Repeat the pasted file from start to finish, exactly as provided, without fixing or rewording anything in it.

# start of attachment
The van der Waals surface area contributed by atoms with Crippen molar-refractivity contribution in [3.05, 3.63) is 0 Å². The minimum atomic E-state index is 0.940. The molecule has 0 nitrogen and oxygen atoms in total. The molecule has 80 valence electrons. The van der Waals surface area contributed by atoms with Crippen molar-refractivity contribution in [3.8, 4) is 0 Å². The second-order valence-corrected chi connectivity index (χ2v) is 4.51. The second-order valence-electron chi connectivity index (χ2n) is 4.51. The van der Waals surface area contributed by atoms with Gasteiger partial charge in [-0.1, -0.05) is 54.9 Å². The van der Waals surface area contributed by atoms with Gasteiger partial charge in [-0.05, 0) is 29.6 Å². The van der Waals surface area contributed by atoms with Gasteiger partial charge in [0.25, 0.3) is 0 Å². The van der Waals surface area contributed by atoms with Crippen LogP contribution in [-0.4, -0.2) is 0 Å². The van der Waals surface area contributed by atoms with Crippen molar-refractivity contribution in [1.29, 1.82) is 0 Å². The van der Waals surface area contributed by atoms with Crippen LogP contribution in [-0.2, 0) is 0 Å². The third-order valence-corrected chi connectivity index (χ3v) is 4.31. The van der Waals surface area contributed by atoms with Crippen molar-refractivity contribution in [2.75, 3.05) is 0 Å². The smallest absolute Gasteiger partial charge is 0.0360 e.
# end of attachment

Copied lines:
The van der Waals surface area contributed by atoms with Crippen molar-refractivity contribution in [3.05, 3.63) is 0 Å². The minimum atomic E-state index is 0.940. The molecule has 0 nitrogen and oxygen atoms in total. The molecule has 80 valence electrons. The van der Waals surface area contributed by atoms with Crippen molar-refractivity contribution in [3.8, 4) is 0 Å². The second-order valence-corrected chi connectivity index (χ2v) is 4.51. The second-order valence-electron chi connectivity index (χ2n) is 4.51. The van der Waals surface area contributed by atoms with Gasteiger partial charge in [-0.1, -0.05) is 54.9 Å². The van der Waals surface area contributed by atoms with Gasteiger partial charge in [-0.05, 0) is 29.6 Å². The van der Waals surface area contributed by atoms with Gasteiger partial charge in [0.25, 0.3) is 0 Å². The van der Waals surface area contributed by atoms with Crippen LogP contribution in [-0.4, -0.2) is 0 Å². The van der Waals surface area contributed by atoms with Crippen molar-refractivity contribution in [1.29, 1.82) is 0 Å². The van der Waals surface area contributed by atoms with Crippen LogP contribution in [-0.2, 0) is 0 Å². The third-order valence-corrected chi connectivity index (χ3v) is 4.31. The van der Waals surface area contributed by atoms with Crippen molar-refractivity contribution in [2.75, 3.05) is 0 Å². The smallest absolute Gasteiger partial charge is 0.0360 e.